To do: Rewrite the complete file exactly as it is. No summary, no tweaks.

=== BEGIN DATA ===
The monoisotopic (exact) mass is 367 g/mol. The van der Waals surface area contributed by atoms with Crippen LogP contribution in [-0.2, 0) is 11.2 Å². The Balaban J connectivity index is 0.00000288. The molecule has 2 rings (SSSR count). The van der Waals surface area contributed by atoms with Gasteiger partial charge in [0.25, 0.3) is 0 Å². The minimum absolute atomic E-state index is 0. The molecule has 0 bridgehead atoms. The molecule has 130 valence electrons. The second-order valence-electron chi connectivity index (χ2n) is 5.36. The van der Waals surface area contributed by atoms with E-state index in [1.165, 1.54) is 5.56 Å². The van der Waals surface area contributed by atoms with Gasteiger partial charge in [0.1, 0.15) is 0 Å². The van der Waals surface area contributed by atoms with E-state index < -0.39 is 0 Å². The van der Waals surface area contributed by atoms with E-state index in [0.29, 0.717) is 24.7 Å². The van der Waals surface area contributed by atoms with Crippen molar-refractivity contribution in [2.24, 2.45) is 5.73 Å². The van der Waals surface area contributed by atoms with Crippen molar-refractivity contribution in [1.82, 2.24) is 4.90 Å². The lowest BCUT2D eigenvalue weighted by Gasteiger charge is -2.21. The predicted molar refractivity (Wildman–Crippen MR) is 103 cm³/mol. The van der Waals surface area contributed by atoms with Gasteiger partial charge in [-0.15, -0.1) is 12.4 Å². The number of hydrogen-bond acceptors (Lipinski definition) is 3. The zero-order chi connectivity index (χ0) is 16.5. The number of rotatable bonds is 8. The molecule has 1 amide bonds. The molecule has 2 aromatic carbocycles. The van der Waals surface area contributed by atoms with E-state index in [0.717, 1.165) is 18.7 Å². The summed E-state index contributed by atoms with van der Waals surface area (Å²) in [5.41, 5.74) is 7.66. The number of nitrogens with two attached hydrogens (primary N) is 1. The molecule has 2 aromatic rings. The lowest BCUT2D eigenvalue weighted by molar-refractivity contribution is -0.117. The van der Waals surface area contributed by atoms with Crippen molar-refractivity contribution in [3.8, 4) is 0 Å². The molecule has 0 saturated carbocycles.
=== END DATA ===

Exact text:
The monoisotopic (exact) mass is 367 g/mol. The van der Waals surface area contributed by atoms with Crippen LogP contribution in [-0.2, 0) is 11.2 Å². The Balaban J connectivity index is 0.00000288. The molecule has 2 rings (SSSR count). The van der Waals surface area contributed by atoms with Gasteiger partial charge in [0.25, 0.3) is 0 Å². The minimum absolute atomic E-state index is 0. The molecule has 0 bridgehead atoms. The molecule has 130 valence electrons. The second-order valence-electron chi connectivity index (χ2n) is 5.36. The van der Waals surface area contributed by atoms with E-state index in [1.165, 1.54) is 5.56 Å². The van der Waals surface area contributed by atoms with Gasteiger partial charge in [0.1, 0.15) is 0 Å². The van der Waals surface area contributed by atoms with E-state index < -0.39 is 0 Å². The van der Waals surface area contributed by atoms with E-state index in [0.29, 0.717) is 24.7 Å². The van der Waals surface area contributed by atoms with Crippen molar-refractivity contribution in [2.24, 2.45) is 5.73 Å². The van der Waals surface area contributed by atoms with Crippen molar-refractivity contribution in [1.82, 2.24) is 4.90 Å². The lowest BCUT2D eigenvalue weighted by Gasteiger charge is -2.21. The predicted molar refractivity (Wildman–Crippen MR) is 103 cm³/mol. The van der Waals surface area contributed by atoms with Gasteiger partial charge in [-0.15, -0.1) is 12.4 Å². The number of hydrogen-bond acceptors (Lipinski definition) is 3. The zero-order chi connectivity index (χ0) is 16.5. The number of rotatable bonds is 8. The molecule has 1 amide bonds. The molecule has 2 aromatic carbocycles. The van der Waals surface area contributed by atoms with E-state index in [0.717, 1.165) is 18.7 Å². The summed E-state index contributed by atoms with van der Waals surface area (Å²) in [5.41, 5.74) is 7.66. The number of nitrogens with two attached hydrogens (primary N) is 1. The molecule has 2 aromatic rings. The lowest BCUT2D eigenvalue weighted by molar-refractivity contribution is -0.117. The van der Waals surface area contributed by atoms with Crippen molar-refractivity contribution in [3.8, 4) is 0 Å². The molecule has 0 saturated carbocycles.